I’ve been wanting to write this Fuji X-T1 review for quite some time now. I was sent the Fuji X-T1 a few months back, and had the pleasure of shooting with it for about a month. You may have previously read my article and review on the X100S, and you know that I really like the mirrorless system from Fuji. The cameras are extremely light, their sharpness is superb, and overall they have a great handle and feel to them, in a package that looks like a classic camera. So when I was offered the chance to review the Fuji X-T1, I jumped on it. I was sent the graphite Silver edition body, as well as the 23 mm f1.4 lens, which is in full frame terms a 35mm equivalent. I was really happy that they sent me this specific lens, because I really wanted to use the camera and lens combination.
Look and Feel
The look and feel of the Fuji X-T1 is wonderful. Their cameras have a classic look and feel to them, which goes back to the earlier days of film cameras. The physical dials on the top of the camera make you feel connected to the settings more than a typical DSLR camera, which is pretty cool. Unlike my X100S, the Fuji X-T1 has a dedicated ISO wheel on the left side, and exposure compensation on the right. The shutter button sits in front of those, and has a great feel to it when you are pressing it. I come from the Canon camera world, with a 5D Mark III and 5DS, and I was not really used to having an on off switch right where the shutter button is. I much prefer a dedicated switch to turn the camera on and off. However, aside from that, the top dials on the Fuji X-T1 are fantastic. The back of the camera features a tiltable display, trash and play buttons, exposure lock, a wheel, and many other buttons. While having my x100S may have prepped me for the button layout a little bit and the menu system, I am much more a fan of the button layout on my 5D Mark III then I am on the Fuji X-T1. I’m sure that the layout will do great for most people, but I think that Fuji will update the button layout on the next version of this camera.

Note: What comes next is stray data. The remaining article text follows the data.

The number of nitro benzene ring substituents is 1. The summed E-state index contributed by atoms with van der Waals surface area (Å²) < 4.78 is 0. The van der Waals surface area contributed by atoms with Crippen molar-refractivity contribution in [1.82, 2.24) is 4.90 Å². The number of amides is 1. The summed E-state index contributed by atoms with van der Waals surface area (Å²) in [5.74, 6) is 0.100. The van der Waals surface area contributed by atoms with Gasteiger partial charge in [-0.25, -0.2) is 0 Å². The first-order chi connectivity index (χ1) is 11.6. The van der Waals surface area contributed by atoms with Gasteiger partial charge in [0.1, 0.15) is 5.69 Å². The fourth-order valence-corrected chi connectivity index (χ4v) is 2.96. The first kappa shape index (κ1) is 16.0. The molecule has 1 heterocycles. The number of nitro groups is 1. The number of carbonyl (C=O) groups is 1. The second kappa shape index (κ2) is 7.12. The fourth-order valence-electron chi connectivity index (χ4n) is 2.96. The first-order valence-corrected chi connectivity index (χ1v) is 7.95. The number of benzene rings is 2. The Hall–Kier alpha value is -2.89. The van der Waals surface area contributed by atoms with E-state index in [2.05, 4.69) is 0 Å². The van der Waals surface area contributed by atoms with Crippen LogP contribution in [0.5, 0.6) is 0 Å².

Coming from the Fuji X100S, I had already had some practice with the menu system from Fuji. One of the best things, in my opinion, is the customizable shooting modes. Because I often chose to shoot in JPEG format with this camera, having the ability to jump between classic chrome, black and white, or some other profile, was great. The menus can get a little crazy, and while I do prefer the menu system on my 5D Mark III, I believe that the menu on the Fuji X-T1 will work just fine for most users.
Let me just start off by saying that I did not put the Fuji X-T1 through a highly professional test. No test charts were shot, I pretty much tested it as a travel and backup camera. With that out-of-the-way, let me get to the function of the camera. My favorite part of the camera is by far the electronic viewfinder. Having the ability to see what your exposure will be completely changes the way that I shot. No longer did I need to chimp the back of the camera to check my exposure. I still would check focus occasionally, But we will get to that later. This viewfinder is bright, And I felt that the refresh rate was very good in most situations. In very dark environments, the Fuji X-T1 may fall behind a traditional optical viewfinder, but with current technology that is to be expected. The electronic viewfinder truly made the Fuji X-T1 a pleasure to use.
Now let’s get to the auto focus. I would say that the one major downside of this camera would be the autofocus. I am so used to my amazing focusing system on my 5D Mark III, that the auto focus on the Fuji felt a bit hit and miss. Unless I was in perfect light, I did not truly feel like I could rely on it 100% of the time. This was the feature that I was most disappointed with. While the autofocus was not bad, it just didn’t live up to my expectations. When I felt that I absolutely needed the shot, I grabbed my 5D Mark III. That was unfortunate to me. I know that many of you have ditched your DSLR cameras in favor of mirrorless cameras, and my question to you would be: do you have the same issues with autofocus? Please feel free to let me know in the comments below. Another issue that I ran into often was the inability to use continuous autofocus. I use continuous autofocus at least half the time, and was simply not able to do that with the Fuji X-T1. I think that feature added to my inability to get many shots in focus. If you are the type of shooter who shoots set portraits where your subject is not moving, then this camera will be nothing but good for you.